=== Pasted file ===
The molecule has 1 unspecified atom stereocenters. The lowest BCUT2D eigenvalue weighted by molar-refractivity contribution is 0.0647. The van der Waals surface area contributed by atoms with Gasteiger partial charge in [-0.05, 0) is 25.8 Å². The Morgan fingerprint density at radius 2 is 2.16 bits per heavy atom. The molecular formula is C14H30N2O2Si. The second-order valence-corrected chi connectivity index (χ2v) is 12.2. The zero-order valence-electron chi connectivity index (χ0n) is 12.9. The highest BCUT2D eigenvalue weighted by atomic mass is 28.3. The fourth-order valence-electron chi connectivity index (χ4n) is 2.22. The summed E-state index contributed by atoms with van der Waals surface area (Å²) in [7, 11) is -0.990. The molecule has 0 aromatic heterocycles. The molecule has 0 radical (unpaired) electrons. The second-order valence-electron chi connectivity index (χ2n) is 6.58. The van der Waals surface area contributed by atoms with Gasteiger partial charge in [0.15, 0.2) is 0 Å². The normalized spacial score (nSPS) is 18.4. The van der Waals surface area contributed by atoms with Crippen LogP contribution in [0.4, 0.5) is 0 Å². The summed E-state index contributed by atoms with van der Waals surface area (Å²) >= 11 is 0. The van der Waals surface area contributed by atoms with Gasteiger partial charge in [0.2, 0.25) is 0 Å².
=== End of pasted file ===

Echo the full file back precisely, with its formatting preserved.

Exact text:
The molecule has 1 unspecified atom stereocenters. The lowest BCUT2D eigenvalue weighted by molar-refractivity contribution is 0.0647. The van der Waals surface area contributed by atoms with Gasteiger partial charge in [-0.05, 0) is 25.8 Å². The Morgan fingerprint density at radius 2 is 2.16 bits per heavy atom. The molecular formula is C14H30N2O2Si. The second-order valence-corrected chi connectivity index (χ2v) is 12.2. The zero-order valence-electron chi connectivity index (χ0n) is 12.9. The highest BCUT2D eigenvalue weighted by atomic mass is 28.3. The fourth-order valence-electron chi connectivity index (χ4n) is 2.22. The summed E-state index contributed by atoms with van der Waals surface area (Å²) in [7, 11) is -0.990. The molecule has 0 aromatic heterocycles. The molecule has 0 radical (unpaired) electrons. The second-order valence-electron chi connectivity index (χ2n) is 6.58. The van der Waals surface area contributed by atoms with Gasteiger partial charge in [0.15, 0.2) is 0 Å². The normalized spacial score (nSPS) is 18.4. The van der Waals surface area contributed by atoms with Crippen LogP contribution in [0.4, 0.5) is 0 Å². The summed E-state index contributed by atoms with van der Waals surface area (Å²) >= 11 is 0. The van der Waals surface area contributed by atoms with Gasteiger partial charge in [0.2, 0.25) is 0 Å².